# Closed form for $\sum_{n=1}^\infty \log(n) * x^n$

As in the title, I'm in quest for $$\sum_{n=1}^\infty \log(n)\cdot x^n$$, where $$0 \le x \lt 1$$

Wolfram Alpha says: $$-\operatorname{PolyLog}^{(1, 0)}(0, x)$$, but I don't understand what that means. (Of course, PolyLog stays for the polylogarithm).

Background

It's about "how many bits I need to encode a real number $$0 < r < 1$$ with a tolerance $$\delta/2$$? The "naive" response is $$-log_2(\delta)$$.

Nevertheless (long story short) I need a different approach:

1. I can encode every positive integer $$n$$ with approximately $$C\cdot\log(n)$$ bits

2. Let $$0 < x_i < 1$$ be a pseudo-random sequence, and let $$N$$ be the 1st index so that $$r-\delta/2 . Then let's say that we can transmit $$r$$ via $$N$$ (with the tolerance $$\delta$$). So we need $$C\cdot\log(N)$$ bits...

3. But then I need the expected value $$E(C\cdot\log(N)) = \sum_{n=1}^\infty C\cdot\log(n)\cdot\delta\cdot(1-\delta)^{n-1}$$ $$=C\cdot{\delta\over1-\delta} \sum_{n=1}^\infty \log(n) \cdot (1-\delta)^n$$

• When you say "log" do you mean log base-10 or natural logarithm? – R. Burton Dec 9 '18 at 18:01
• I suspect it has no closed form better than that. What do you need this for? – Ethan Bolker Dec 9 '18 at 18:01
• Please edit the question to include a link to the Wolfram alpha output. – Shaun Dec 9 '18 at 18:11
• @R.Burton natural logarithm – giuliolunati Dec 9 '18 at 19:19
• @EthanBolker sorry, too long to explain now... maybe I'll edit the question. – giuliolunati Dec 9 '18 at 19:30

Definition of Polylogarithm: http://mathworld.wolfram.com/Polylogarithm.html

No closed form exists in terms of elementary functions (addition, multiplication, powers, etc.), at least not in terms of real functions. You might be able to write it as a complex-valued function or improper integral.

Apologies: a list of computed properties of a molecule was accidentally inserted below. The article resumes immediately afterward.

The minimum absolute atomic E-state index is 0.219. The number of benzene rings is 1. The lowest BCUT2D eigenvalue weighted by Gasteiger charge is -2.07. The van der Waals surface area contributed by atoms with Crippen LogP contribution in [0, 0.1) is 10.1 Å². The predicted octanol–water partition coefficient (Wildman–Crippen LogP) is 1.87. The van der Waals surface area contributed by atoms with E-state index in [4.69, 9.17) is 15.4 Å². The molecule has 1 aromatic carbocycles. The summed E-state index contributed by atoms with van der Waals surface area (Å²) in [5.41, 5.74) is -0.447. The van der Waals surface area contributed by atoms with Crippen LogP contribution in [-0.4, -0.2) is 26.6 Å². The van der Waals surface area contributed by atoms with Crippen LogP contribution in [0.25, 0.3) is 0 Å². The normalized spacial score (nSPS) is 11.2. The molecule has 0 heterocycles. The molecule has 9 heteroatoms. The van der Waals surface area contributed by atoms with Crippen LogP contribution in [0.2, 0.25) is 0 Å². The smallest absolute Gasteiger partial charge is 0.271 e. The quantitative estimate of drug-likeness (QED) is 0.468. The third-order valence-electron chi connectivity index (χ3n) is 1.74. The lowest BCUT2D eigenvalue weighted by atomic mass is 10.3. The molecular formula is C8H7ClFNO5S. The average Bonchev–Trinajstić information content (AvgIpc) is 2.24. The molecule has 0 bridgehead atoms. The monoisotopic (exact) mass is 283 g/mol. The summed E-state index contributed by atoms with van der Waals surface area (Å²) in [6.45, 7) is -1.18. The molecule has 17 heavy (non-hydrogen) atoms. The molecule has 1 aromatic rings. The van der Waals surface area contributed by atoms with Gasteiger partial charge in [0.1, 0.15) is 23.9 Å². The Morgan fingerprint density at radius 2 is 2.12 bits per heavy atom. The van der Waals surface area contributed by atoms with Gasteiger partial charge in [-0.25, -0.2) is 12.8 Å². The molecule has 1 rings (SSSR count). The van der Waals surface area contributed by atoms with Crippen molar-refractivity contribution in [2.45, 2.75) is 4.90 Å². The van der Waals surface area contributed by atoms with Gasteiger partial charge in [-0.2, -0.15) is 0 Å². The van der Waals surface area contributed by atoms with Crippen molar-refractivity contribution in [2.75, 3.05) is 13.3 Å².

Given that the polylogarithm is already a special function, I suspect that any closed form will be in terms of special functions rather than something nice.

• Yes, I read that, so I'd understand what $PolyLog(0,q)$ means. What I don't understand is the "exponent" $^{(1,0)}$ – giuliolunati Dec 9 '18 at 19:38
• After working on it for a bit, I don't think that your sum has anything to do with polylogarithms at all. I have no idea what "$-PolyLog^{(1,0)}(0,x)$" is supposed to mean; it might be an error. Either way, The closest I can get to approximating the curve without spending more time on it is approximately $\frac{x^2}{1.2-x^2}$. – R. Burton Dec 9 '18 at 21:32
• Thank you for spending time on that! Where that approximation come from? – giuliolunati Dec 9 '18 at 22:09
• Wild guess based on the form of the graph (which is similar visually similar to to $\frac{x^2}{(a-x)^2}$, then adjusting $a$ until I got as close to $\sum_{n=1}^{1000 }\log(n)x^n$ as possible. – R. Burton Dec 9 '18 at 23:30

Ok, I found here what the notation $$f^{(1,0)}$$ means in Wolfram Alpha: it's the derivative wrt the 1st variable.

So the response is $$-\frac{\partial \operatorname{Li}(s,t)}{\partial s}\bigg|_{(s=0, t=x)}$$